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garbage collector

Michael Keisu
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Joined: Oct 08, 2009
Posts: 30
do you have to set an object reference to null for the garbage collector to come and collect it(the object)? If not, would it help the garbage collector to do so?
Rahul P Kumar
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Joined: Sep 26, 2009
Posts: 188
there is the difference between java and other languages. You don't have to do memory management. JVM does that optimization and you have no control on it (garbage collector).
Aneesh Vijendran
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Joined: Jun 29, 2008
Posts: 125
Well the short answer is "Not really". Even if you do so, there is not harm, but no magic is gonna happen.

The garbage collector thread, when it runs, it's intelligent enough to understand which Objects doesn't have any references anymore, and it garbage collects it. The present day jvm's are well writen to handle this.

Cheers
Aneesh

Cheers
Aneesh
Michael Keisu
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Joined: Oct 08, 2009
Posts: 30
Ah, so there is nothing you can do as a programmer to speed it up, it just collects garbage when it decides to?

thanks for the help
John de Michele
Rancher

Joined: Mar 09, 2009
Posts: 600
Michael:

There's really no reason to speed it up, since Java is supposed to take care of the messy stuff behind the scenes. However, you can use a tool like JConsole to manually force garbage collection.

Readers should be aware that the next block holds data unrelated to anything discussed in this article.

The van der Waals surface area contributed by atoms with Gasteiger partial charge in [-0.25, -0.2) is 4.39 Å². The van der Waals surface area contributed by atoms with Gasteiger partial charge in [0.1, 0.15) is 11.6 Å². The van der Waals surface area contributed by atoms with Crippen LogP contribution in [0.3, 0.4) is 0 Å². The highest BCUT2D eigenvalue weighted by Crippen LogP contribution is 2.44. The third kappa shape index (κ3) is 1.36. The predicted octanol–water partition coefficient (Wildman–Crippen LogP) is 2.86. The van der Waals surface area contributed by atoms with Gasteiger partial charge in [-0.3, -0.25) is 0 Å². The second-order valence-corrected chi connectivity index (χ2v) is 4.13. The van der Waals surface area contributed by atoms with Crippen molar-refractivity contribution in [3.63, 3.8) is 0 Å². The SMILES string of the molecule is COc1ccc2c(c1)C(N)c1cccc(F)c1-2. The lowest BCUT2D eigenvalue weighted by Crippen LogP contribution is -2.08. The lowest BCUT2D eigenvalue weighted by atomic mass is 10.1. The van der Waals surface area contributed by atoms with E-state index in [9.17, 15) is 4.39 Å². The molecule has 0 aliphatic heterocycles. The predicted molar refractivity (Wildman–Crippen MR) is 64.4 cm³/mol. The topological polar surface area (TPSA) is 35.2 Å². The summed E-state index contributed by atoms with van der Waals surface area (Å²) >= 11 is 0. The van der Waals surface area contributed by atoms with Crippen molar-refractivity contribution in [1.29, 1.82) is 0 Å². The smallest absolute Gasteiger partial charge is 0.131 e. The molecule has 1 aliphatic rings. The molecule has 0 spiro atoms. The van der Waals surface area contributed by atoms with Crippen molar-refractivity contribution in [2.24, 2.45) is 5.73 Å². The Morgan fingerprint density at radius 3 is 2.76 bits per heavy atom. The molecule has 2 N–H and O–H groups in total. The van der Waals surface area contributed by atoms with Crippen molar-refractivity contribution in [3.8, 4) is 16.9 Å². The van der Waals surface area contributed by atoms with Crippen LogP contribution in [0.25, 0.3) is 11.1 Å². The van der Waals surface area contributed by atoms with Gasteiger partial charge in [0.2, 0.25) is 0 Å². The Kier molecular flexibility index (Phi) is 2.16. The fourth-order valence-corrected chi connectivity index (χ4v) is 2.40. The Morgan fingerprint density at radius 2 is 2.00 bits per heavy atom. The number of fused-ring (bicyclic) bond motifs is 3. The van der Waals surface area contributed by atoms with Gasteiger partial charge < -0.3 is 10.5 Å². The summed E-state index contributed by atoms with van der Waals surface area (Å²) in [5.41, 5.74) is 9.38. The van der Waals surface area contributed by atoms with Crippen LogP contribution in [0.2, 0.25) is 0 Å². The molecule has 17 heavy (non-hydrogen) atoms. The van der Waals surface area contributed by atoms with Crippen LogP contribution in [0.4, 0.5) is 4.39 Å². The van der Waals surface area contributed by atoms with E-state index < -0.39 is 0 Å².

John.
Muhammad Khojaye
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Joined: Apr 12, 2009
Posts: 449

Consider the following stack implementation



There is nothing wrong with this program. It would pass every test but there is one problem. The stack maintains obsolete references to objects that were popped off the stack and will not be garbage collected. An obsolete reference is simply a reference that will never be dereferenced again. In extreme case, the program may fail with OutOfMemoryError.

The corrected version of the pop method looks like this:


Refer to Effective Java for more information.


http://muhammadkhojaye.blogspot.com/
Embla Tingeling
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Joined: Oct 22, 2009
Posts: 237
Michael Keisu wrote:it just collects garbage when it decides to?


That's right. When an object can no longer be reached within your program the GC will remove the object and free the memory it occupied. You don't control this process but the GC guarantees that before it throws an out-of-memory exception it will first make sure all objects you no long use are removed from memory.

There are two special situations you must pay attention to though. The first concerns objects which allocate OS resources. Such objects usually have a special "dispose" method you must call before you let go of them. If you don't the GC won't be able to remove such objects. You'll have to pay attention to the class documentation here.

The second concern is so called "involuntary object retention". This is when you keep a reference to an object but you really didn't mean to. An example (concerning a stack implementation) has been given in this thread.

Apart from this you just create objects when you need them and then stop using them when you're done with them.

http://www.ibm.com/developerworks/library/j-jtp01274.html
 
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